I don’t think a spot has ever produced such an overwhelming amount of stuff as this one. I currently have around 12 big bins worth of this stuff at my garage waiting to be dealt with. Given that my first find here came over a year ago, I’ve decided that I have to accept that not all of it can (or needs to) make the blog. I’ve begun looking through it all again, taking pictures of some, relocating others to the yard sale pile, etc. I keep an eye on this house still, but I wouldn’t be surprised if this spot has produced its last great trash pile.
Anyways, I have a tonne of pics to share still, even before I get to the other 12 bins of junk. In time I’ll share more (if non-specific) details about the location as it’s an interesting place historically, but for now I’ll keep that to myself. The tosser was furious the one time we met on the curb, which makes me a bit hesitant for now…
Anyways, this is more stuff that came from the dumpster that arrived relatively recently. Those wooden dolls are Japanese and signed – there was a fair bit of 60s & 70s Japanese stuff as someone residing here visited there at some point. They’re currently an auction lot, ending in about a week and receiving a good amount of interest. I like old containers, especially if they’re 1970s flea powder and have cute dogs on the front. I also love old glass vessels where the numbers were in the mold, like that shot glass-sized measuring cup in front of the doll.
Otherwise, “Word taking and word making” is a turn of the century era version of Scrabble or Bananagrams. The pieces (they look the same as the ones in this similar example found on Google) had spilled into the dumpster, and I remember doing a pretty thorough dive to make sure I didn’t leave any (or, at least many) behind. I don’t think it’s super valuable, but anything that old is cool to find.
Here we have a couple copper vessels, which probably aren’t anything too special, a bit of silver plate, another old glass measuring bowl with the numbers sticking out, and a brass doohickey (bottom right). If you have any idea what it’s for, let us know.
The most intriguing thing here is probably that ceramic container with the wood-like exterior. I’m not sure if the “wood” part was originally there because under that is some old writing. I want to see what’s written underneath, but I also want to make sure I’m not devaluing it by removing the “wood” (which I think is probably artfully-shaped pulp). It probably dates to the late 1800s or early 1900s, as does that thingy in the center, which was broken and repaired at some point.
Lots of old tools and junk here. Nothing too fancy, but great for the yard sale.
I saved a whole bunch of vintage and antique knives. Most went to the auction with some other cutlery but didn’t sell for much. I kept one or two that I figured might be listing on eBay (I forget which right now). Old knives and cutlery sets can sometimes be worth good money depending on who made them.
I saved four beautiful Victorian fireplace tiles, which survived their trip to the dumpster (and also 100+ years on Earth) in excellent condition.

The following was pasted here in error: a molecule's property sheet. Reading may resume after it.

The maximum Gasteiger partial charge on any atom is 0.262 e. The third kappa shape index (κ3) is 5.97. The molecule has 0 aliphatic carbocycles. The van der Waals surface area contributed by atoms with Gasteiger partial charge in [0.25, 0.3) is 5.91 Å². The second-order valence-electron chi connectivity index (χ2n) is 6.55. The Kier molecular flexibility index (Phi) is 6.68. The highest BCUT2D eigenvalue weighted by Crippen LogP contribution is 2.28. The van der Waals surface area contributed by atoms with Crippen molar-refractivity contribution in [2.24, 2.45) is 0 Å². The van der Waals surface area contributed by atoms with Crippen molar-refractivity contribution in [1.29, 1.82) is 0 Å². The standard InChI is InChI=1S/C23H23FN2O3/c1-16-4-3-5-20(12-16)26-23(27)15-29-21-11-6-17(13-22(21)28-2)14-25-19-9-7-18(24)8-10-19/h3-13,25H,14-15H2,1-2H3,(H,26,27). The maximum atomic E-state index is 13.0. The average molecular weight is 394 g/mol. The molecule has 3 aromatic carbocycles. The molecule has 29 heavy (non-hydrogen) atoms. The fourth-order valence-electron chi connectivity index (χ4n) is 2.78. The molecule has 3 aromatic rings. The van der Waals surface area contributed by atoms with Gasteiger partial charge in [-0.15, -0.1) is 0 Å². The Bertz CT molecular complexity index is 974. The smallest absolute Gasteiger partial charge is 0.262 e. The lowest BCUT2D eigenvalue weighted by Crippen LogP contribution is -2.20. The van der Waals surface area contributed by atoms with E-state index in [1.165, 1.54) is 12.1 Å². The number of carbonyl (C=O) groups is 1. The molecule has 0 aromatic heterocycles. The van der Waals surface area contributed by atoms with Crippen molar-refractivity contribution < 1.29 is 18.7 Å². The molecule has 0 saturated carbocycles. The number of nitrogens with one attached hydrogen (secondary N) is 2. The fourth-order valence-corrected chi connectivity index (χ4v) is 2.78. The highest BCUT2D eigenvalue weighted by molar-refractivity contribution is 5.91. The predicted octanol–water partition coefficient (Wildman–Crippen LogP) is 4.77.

They were made by Minton & Co. in Stoke-Upon-Trent, England, probably in the late 1800s. They’re about 1″ thick, so I think they were made for the fireplace. I haven’t been able to price them yet, but I suspect they have some value.
One of the first bags I pulled from that dumpster contained a few really old bottles, as well as some unused antique cabinet-style and other photography card stock (top right). I found more of the latter later on. I ended up collecting a medium-sized box worth, which I brought to auction before they went on their 2-week vacation last week.
A few of the bottles contained medicines, but most held paints or other artistic materials. The bottle second from the left broke and released some stinky ammonia-like substance, but fortunately it broke in a way that wasn’t super noticeable from the front.
For a closer look, click the thumbnails below. To zoom in, go to the bottom right of the thumbnail page and click “view full-size.”
The “catarrh snuff powder” on the far left is pretty cool. It was made for general lung ailments, including excessive phlegm (which used to be called “catarrh” apparently). My other favourite is the Winsor & Newton’s “Indian Red” watercolour paint, which was stored in a cool ceramic vessel with a bit of steel fastening the lid in place. I haven’t done any research into these bottles yet, but I suspect the medicine bottles are fairly uncommon and potentially valuable (especially to a local collector, as they come from Montreal pharmacies).
Anyways, as you can see there was a tonne of really old stuff here. I’m not used to dealing with so much at once, which is part of the reason I’ve taken so long to post it! Anyways, there’s lots more to come…
I’ve been doing a “pay what you can / what you think is fair” sale in my front courtyard for the past couple of days, and will do one tomorrow as well (I’ll bring some fresh stuff as well). I wanted to let you know earlier but I’ve felt a bit overwhelmed of late. Anyways, you can come to 147 St Joseph Ouest anytime between 9am and 8pm, and just leave whatever cash (or Canadian Tire Money, broken silver/gold jewelry, other small valuables) in my mailbox. I may or may not be there to say hello. The sale is obviously a fair bit smaller than the usual sale, but there’s still lots of quality junk. I do plan on doing a “normal” sale sometime soon, once I have a plan in place that complies with the city’s guidelines.
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